These scenarios form the basis of potential Jica assistance with regional infrastructure and economic and industrial development.

    Regional integration is already happening through bodies such as SADC and SACU. Many countries have national development plans in place, said Jica, which give detailed steps for development going forward, so the Jica report is a suggested strategy more than a plan and as such, does not aim to clash with national development priorities.

    With this in mind, it is up to authorities and businesses in the countries themselves to initiate the co-operation process, assess the study to determine how they can best use the suggestions or incorporate them into existing plans, and contact Jica for assistance.

    Potential for growth in Southern Africa

    The 2010 study focused heavily on the transport sector. Out of 18 economic corridors – trade routes that arise between land-locked countries and their nearest ports – assessed in 2010 in the Southern and Central African regions, eight were identified as needing special attention, because their development could mean a boom for the region. They are:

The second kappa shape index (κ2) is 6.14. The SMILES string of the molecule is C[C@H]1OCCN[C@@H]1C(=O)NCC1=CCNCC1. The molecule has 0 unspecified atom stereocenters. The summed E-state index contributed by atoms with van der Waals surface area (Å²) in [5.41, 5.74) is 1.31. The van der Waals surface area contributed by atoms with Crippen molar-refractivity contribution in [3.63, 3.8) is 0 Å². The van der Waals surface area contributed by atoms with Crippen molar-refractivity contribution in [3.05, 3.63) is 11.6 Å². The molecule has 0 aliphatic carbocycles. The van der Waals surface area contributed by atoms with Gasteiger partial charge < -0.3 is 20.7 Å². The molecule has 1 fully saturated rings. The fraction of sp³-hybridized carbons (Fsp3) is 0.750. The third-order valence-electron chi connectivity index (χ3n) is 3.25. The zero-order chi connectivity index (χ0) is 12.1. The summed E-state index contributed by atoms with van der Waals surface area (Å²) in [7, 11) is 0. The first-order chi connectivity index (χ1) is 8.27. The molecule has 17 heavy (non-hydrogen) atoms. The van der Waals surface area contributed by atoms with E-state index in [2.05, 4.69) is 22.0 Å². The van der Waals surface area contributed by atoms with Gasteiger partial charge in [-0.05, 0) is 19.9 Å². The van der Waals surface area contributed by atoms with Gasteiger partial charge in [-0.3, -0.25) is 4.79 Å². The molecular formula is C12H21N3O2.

• the Maputo corridor running between Maputo in Mozambique and South Africa’s Gauteng, Limpopo and Mpumalanga provinces;
    • the Nacala corridor, running between Nacala in Mozambique and Lilongwe in Malawi;
    • the Beira corridor, which links Mozambique, Zimbabwe, Malawi and Zambia;
    • the Lobito corridor between Angola and Zambia;
    • the Trans-Caprivi corridor, crossing Namibia between Walvis Bay and the Copperbelt in Zambia;
    • the Trans-Kalahari corridor, between Walvis Bay and Gaborone in Botswana;
    • the North-South corridor which involves nine countries and extends from Durban in South Africa to Lubumbashi in the Democratic Republic of Congo;
    • and the Dar es Salaam corridor running between Tanzania’s capital city and Ndola in Zambia.

    These are all multi-modal routes – that is, they combine road, railway and port facilities to transport goods and if functioning efficiently, will make it easier to get goods to markets. However, the condition of the facilities for the most part is not ideal. If the region is to reach the level of economic activity that Jica suggests is possible, then railways and roads need rehabilitation and upgrading, and ports must be expanded or built from scratch.